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(From BBC Monitoring International Reports)
The leader of Russia's North Ossetia, Taymuraz Mamsurov, is sympathetic towards the claims of Georgia's breakaway province of South Ossetia to become a part of the Russian Federation. In an interview published on a Russian website, he said that Georgia is currently carrying out a blockade of South Ossetia and is trying to destabilize the situation there, and he called on the international community to warn Georgia against taking any military action against South Ossetia. Mamsurov said good progress had been made in recent years towards developing relations between North and South Ossetia in the economy, trade, transport communications, energy security, industrial development and cultural exchange, but he criticized certain politicians outside Ossetia for pursuing national interests and trying to aggravate the situation over the return of forced migrants from Georgia and Ingushetia. The following is the text of the interview headlined "'At the basis of territorial claims lies an interest in power': An interview with the head of North Ossetia, Taymuraz Mamsurov", published on the Regnum website on 4 October; subheadings have been inserted editorially:
South Ossetia's aim to be part of Russia
[Regnum] South Ossetian President Eduard Kokoyty has said that his republic intends to request to become a part of Russia. Do you support his position? If matters of international law regarding South Ossetia's joining the Russian Federation are resolved, should it, in your opinion, form a single component of the federation with North Ossetia?
[Mamsurov] When Eduard Kokoyty talks about the South Ossetian republic becoming a part of Russia, he is being guided by the opinion of the people of South Ossetia, the vast majority of whom have Russian passports and are Russian citizens. This is a state of affairs which must be appreciated. Frequently Russian passports cause extreme irritation on the part of the Georgian authorities, and therefore from time to time various incidents, some of them serious, break out.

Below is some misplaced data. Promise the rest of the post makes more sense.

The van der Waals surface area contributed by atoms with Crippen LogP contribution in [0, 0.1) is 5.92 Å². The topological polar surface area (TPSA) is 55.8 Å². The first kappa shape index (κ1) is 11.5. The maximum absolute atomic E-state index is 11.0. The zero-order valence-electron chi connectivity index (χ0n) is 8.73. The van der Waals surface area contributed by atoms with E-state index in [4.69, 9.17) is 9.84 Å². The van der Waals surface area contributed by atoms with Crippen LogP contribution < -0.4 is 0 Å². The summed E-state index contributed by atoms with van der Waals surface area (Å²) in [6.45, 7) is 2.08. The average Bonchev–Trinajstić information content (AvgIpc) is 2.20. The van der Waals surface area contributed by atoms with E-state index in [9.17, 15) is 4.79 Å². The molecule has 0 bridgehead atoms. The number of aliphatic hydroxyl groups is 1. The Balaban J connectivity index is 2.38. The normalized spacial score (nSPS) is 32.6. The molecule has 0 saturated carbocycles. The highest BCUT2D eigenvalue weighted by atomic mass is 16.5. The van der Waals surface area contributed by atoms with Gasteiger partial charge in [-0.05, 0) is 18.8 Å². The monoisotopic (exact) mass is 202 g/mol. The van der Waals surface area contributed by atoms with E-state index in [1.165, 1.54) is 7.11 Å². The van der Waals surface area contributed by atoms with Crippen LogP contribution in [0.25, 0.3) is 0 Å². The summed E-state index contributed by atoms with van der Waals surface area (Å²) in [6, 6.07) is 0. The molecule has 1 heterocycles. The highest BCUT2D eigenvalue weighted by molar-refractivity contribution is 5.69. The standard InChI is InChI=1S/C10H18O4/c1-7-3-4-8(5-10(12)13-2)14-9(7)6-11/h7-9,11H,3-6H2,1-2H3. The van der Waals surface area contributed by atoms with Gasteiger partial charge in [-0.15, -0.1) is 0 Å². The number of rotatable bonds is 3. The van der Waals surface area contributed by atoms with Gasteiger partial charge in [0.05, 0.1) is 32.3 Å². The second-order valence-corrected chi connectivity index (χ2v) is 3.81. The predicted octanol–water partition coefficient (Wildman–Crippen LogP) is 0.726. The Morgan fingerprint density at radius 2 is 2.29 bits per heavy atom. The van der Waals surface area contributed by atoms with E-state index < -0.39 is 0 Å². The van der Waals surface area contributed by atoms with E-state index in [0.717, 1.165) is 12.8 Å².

South Ossetia is currently preparing for a referendum on the question: should the South Ossetian republic become a sovereign state? South Ossetia's status must be determined on the basis of the expression of will of all its inhabitants. This will be a triumph of democracy in the same way as was recently demonstrated in Montenegro with the overall approval of the USA and Europe. Tens of thousands of people, observing the required rules of law, want to decide their own future. They have the right to determine their own destiny and to live as they wish.
Perhaps there is no reason why I should not be enthusiastic about the flourishing of democracy in Georgia, but who can explain to me what their perception of "democracy" is, when after a punch-up at the height of a parliamentary session, they throw into the street a head of state who himself came to power with the same hullabaloo, having banished his panic-stricken predecessor? Or is democracy just a referendum, an expression of the will of the people through a general ballot and the self-determination of a nation in accordance with international law?
Georgia blockading South Ossetia
I will remind you …